Scientists have created polymer rods that, even after being grossly deformed, will revert toward their original shape when exposed to ultraviolet (UV) light.

PLASTIC REVIVAL. An 8-centimeter rod of shape-memory polymer (top) is molded into a spiral (middle) and almost recovers its original shape after exposure to UV light (bottom). GKSS Research Center

Andreas Lendlein at GKSS Research Center in Teltow, Germany, and his colleagues bestowed this shape-memory property on a polymer blend by adding photosensitive molecules. When exposed to UV light of a certain wavelength, these molecules link, cinching the polymer’s own constituent chains in place. A dose of UV light of a different wavelength cleaves the bonds.

In a demonstration of the new material’s capabilities, the researchers twisted a rod-shaped sample into a spiral and exposed it to UV light, fixing the shape. When they subsequently exposed the spiral to UV light of a different wavelength, the polymer and stretched out to almost its original form.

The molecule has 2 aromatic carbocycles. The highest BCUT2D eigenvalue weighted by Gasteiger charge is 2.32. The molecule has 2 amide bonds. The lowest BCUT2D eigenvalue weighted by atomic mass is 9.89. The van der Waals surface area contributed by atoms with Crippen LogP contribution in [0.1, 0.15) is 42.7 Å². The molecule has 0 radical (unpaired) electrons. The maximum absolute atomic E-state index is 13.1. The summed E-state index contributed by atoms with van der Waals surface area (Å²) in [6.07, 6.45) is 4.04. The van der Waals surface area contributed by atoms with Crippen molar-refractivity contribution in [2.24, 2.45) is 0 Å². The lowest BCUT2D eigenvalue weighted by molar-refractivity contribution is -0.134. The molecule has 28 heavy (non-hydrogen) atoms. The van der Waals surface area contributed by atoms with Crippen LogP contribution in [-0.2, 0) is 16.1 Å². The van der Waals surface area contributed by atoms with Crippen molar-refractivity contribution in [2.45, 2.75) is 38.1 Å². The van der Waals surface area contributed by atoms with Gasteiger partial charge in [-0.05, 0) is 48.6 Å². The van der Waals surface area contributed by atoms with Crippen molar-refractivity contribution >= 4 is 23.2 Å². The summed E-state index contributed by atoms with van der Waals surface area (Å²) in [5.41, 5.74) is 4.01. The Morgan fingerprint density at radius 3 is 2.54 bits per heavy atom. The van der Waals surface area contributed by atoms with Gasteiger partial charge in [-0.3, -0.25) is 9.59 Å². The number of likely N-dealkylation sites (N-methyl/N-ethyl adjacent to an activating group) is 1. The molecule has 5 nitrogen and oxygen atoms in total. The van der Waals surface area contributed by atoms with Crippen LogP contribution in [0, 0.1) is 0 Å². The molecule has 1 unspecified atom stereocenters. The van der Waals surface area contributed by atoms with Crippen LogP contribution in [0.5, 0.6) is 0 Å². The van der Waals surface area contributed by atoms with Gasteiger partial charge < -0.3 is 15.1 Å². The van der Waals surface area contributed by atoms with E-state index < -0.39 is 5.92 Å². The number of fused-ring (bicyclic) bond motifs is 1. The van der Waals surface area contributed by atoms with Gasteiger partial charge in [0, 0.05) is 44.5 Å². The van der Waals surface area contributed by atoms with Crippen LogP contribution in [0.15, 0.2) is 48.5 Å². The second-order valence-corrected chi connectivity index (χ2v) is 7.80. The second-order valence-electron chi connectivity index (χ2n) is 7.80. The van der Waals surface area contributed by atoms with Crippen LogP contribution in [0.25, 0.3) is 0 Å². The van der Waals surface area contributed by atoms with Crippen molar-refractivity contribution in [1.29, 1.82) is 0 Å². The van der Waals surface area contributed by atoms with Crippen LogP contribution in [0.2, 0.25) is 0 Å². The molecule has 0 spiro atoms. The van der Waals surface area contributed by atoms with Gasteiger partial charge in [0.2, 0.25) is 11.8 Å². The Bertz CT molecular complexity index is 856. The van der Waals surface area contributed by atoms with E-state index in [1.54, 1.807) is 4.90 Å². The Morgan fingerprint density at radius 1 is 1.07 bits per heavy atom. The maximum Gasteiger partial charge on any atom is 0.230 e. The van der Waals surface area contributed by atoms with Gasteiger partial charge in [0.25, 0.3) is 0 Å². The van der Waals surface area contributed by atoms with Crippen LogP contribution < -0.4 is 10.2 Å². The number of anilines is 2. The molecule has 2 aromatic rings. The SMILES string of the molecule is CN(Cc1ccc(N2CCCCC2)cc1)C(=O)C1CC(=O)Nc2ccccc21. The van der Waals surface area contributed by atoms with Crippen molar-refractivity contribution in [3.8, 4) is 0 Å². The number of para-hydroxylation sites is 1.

The material could find applications in minimally invasive surgery, the researchers suggest. A surgeon could thread a thin piece of plastic through a small incision and into a blocked blood vessel. A fiber-optic probe could activate the material with light, triggering the polymer to spring into a shape that would keep open the vessel.

The researchers describe their new material in the April 14 Nature.

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